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Building the Archives

Policy on Records Appraisal and the Identification of State Archives

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Archival appraisal is perhaps the most important — and certainly the most final — decision-making function that an archives institution undertakes. A decision not to keep records as archives is forever: once the records are gone, they cannot be brought back. A decision to keep records as archives is also forever: it involves an explicit commitment to apply the resources needed to preserve them — and to keep applying resources — for as long as the archives survive.

Archival appraisal also determines the shape of an archives collection, again with effects that will last forever, by determining the nature and extent of the documentary evidence — on which historians and other researchers must rely when examining the actions of government and its interaction with society — that will be available for the use of society in the future.

How much of the documentary output of modern government should we keep as archives? Obviously keeping too little means an inadequate archival legacy for the future. Yet we cannot afford to keep too much. Every facet of the long-term management of archives — cataloguing and listing, storage, security and, especially, preservation — costs money. With necessarily limited resources available for the job, trying to keep too much simply jeopardises our ability to care for the whole collection: both the essential and the 'nice to have'.

In New South Wales we are fortunate in having an immensely rich collection of official archives. While some parts of the State archives collection indeed owe their survival to good fortune, much of the credit lies in having had, for more than forty years, strong archival legislation (first the Archives Act 1960, despite the shortcomings noted in the Introduction, and now the State Records Act 1998), designed to ensure that State archives are systematically identified and preserved among the mass of State records before it is too late to save them.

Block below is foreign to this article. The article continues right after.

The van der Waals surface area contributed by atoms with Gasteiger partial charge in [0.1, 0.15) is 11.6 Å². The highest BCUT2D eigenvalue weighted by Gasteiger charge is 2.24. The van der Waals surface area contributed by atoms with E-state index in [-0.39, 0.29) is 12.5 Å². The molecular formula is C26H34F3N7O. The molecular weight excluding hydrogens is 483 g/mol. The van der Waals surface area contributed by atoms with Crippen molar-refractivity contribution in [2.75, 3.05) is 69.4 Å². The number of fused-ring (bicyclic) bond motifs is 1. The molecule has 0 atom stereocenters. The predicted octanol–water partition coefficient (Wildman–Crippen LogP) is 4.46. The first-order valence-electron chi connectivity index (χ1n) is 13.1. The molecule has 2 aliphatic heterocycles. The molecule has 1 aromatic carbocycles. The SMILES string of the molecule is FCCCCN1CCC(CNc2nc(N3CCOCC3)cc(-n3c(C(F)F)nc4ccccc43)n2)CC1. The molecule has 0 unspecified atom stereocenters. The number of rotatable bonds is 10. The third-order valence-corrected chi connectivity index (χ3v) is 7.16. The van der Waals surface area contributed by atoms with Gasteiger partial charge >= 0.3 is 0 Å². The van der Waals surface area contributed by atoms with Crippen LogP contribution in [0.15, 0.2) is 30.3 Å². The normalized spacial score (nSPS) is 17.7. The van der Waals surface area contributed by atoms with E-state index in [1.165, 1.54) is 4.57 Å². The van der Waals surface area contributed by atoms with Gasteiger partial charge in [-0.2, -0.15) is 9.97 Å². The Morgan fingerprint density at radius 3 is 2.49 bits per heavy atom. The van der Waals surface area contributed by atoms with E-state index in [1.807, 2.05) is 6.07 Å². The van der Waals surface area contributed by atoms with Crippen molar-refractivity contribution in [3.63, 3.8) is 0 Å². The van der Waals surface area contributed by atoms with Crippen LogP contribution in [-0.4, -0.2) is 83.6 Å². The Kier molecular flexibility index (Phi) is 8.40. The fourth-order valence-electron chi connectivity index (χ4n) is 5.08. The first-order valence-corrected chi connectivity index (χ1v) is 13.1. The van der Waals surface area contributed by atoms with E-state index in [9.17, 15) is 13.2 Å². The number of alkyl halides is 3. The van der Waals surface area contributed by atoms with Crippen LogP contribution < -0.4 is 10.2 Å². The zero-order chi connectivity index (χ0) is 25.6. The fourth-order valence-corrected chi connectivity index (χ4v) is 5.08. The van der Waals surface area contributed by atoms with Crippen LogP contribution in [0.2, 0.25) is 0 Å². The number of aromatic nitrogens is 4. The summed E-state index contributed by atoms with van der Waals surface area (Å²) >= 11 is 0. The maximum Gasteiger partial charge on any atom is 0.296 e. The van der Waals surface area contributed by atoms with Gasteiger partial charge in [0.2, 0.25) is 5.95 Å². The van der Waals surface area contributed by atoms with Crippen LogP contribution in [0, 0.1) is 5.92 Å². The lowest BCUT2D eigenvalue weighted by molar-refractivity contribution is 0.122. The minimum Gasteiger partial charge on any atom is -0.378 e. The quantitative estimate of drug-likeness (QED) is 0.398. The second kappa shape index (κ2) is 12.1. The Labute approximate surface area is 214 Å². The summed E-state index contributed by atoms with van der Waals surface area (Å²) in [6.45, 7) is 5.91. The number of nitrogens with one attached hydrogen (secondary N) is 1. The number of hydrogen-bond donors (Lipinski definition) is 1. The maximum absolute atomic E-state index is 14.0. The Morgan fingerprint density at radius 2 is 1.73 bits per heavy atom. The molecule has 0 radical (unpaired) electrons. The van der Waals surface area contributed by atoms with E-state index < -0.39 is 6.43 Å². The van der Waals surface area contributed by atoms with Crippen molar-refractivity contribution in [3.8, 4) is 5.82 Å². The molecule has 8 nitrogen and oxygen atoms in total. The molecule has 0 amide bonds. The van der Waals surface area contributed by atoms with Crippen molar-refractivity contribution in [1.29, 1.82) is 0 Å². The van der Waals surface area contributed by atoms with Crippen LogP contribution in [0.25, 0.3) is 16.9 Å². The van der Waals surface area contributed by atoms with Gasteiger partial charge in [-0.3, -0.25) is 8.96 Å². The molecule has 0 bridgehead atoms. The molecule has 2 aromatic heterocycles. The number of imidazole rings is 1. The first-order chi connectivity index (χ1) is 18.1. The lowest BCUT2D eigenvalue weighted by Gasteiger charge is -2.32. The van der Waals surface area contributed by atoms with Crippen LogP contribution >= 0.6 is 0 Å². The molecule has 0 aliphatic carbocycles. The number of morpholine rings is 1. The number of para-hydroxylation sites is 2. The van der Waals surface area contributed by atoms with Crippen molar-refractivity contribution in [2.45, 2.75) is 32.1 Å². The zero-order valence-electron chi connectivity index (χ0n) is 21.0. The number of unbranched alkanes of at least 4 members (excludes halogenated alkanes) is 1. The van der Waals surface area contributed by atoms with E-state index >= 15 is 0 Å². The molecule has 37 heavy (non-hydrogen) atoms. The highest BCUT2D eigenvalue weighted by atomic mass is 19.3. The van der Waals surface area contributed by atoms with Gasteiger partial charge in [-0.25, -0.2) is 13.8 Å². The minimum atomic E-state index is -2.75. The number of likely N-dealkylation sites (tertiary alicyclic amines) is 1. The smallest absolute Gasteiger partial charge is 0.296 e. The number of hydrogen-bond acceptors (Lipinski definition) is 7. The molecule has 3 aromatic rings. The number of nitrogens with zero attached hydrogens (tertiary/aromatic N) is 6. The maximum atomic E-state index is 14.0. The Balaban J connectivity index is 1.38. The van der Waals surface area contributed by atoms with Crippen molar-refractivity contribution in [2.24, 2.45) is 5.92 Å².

While we provide extensive guidance to help NSW public sector bodies decide how long to keep their records to meet their needs and those of their stakeholders, we have not, until now, had an overall policy to guide State Records' staff and Board members in making the ultimate decision affecting every State record. We have not articulated a direction in which to guide the growth of the State archives collection.

Yet the collection must grow. History did not stop in 1901 or 1945 or 2001 and it is not going to stop. Nor can the State archives remain static, however glorious the existing collection may be. The State archives of tomorrow are being made in the everyday activity of government today. They will continue to be made for as long as there is government in this State.

This policy, developed in consultation with the NSW public sector and the broader community, will provide a rational and consistent framework in which to make the records appraisal decisions that are at the core of the statutory responsibilities of State Records and its Board. It will give us a better basis for building the State archives.

David Roberts

Dr Shirley Fitzgerald
Chairperson of the Board

© State of New South Wales through the State Records Authority, 2001.
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ISBN 0-7313-8890-9